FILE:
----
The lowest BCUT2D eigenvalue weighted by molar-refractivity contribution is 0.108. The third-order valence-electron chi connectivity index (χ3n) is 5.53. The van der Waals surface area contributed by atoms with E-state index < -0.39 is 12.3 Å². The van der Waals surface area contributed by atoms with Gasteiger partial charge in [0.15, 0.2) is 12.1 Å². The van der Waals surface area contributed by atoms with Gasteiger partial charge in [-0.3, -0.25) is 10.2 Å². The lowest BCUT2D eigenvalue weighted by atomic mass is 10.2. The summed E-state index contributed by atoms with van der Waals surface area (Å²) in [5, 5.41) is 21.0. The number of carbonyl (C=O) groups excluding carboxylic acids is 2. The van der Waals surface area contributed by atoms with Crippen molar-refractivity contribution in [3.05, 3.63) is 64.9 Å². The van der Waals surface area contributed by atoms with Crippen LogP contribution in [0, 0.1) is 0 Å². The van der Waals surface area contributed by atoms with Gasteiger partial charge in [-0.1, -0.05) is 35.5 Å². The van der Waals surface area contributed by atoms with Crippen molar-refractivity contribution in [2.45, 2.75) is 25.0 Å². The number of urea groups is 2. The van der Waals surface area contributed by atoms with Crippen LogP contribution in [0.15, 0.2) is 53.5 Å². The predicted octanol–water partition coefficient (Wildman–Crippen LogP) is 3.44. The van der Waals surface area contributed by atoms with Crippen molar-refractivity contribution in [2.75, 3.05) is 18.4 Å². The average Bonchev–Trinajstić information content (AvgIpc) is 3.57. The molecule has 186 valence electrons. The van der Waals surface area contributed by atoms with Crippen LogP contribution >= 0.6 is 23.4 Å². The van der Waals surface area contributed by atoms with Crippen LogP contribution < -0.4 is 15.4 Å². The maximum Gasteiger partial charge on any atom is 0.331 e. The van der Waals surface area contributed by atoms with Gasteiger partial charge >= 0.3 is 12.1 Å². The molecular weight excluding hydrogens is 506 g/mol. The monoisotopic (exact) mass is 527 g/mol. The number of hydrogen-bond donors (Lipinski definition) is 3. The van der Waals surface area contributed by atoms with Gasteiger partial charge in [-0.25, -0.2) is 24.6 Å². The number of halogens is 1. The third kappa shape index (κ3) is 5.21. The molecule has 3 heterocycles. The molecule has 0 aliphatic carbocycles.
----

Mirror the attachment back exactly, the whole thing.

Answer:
The lowest BCUT2D eigenvalue weighted by molar-refractivity contribution is 0.108. The third-order valence-electron chi connectivity index (χ3n) is 5.53. The van der Waals surface area contributed by atoms with E-state index < -0.39 is 12.3 Å². The van der Waals surface area contributed by atoms with Gasteiger partial charge in [0.15, 0.2) is 12.1 Å². The van der Waals surface area contributed by atoms with Gasteiger partial charge in [-0.3, -0.25) is 10.2 Å². The lowest BCUT2D eigenvalue weighted by atomic mass is 10.2. The summed E-state index contributed by atoms with van der Waals surface area (Å²) in [5, 5.41) is 21.0. The number of carbonyl (C=O) groups excluding carboxylic acids is 2. The van der Waals surface area contributed by atoms with Crippen molar-refractivity contribution in [3.05, 3.63) is 64.9 Å². The van der Waals surface area contributed by atoms with Crippen LogP contribution in [0, 0.1) is 0 Å². The van der Waals surface area contributed by atoms with Gasteiger partial charge in [-0.1, -0.05) is 35.5 Å². The van der Waals surface area contributed by atoms with Crippen molar-refractivity contribution in [2.45, 2.75) is 25.0 Å². The number of urea groups is 2. The van der Waals surface area contributed by atoms with Crippen LogP contribution in [0.15, 0.2) is 53.5 Å². The predicted octanol–water partition coefficient (Wildman–Crippen LogP) is 3.44. The van der Waals surface area contributed by atoms with Crippen molar-refractivity contribution in [2.75, 3.05) is 18.4 Å². The average Bonchev–Trinajstić information content (AvgIpc) is 3.57. The molecule has 186 valence electrons. The van der Waals surface area contributed by atoms with Crippen LogP contribution >= 0.6 is 23.4 Å². The van der Waals surface area contributed by atoms with Crippen LogP contribution < -0.4 is 15.4 Å². The maximum Gasteiger partial charge on any atom is 0.331 e. The van der Waals surface area contributed by atoms with Gasteiger partial charge >= 0.3 is 12.1 Å². The molecular weight excluding hydrogens is 506 g/mol. The monoisotopic (exact) mass is 527 g/mol. The number of hydrogen-bond donors (Lipinski definition) is 3. The van der Waals surface area contributed by atoms with Gasteiger partial charge in [-0.25, -0.2) is 24.6 Å². The number of halogens is 1. The third kappa shape index (κ3) is 5.21. The molecule has 3 heterocycles. The molecule has 0 aliphatic carbocycles.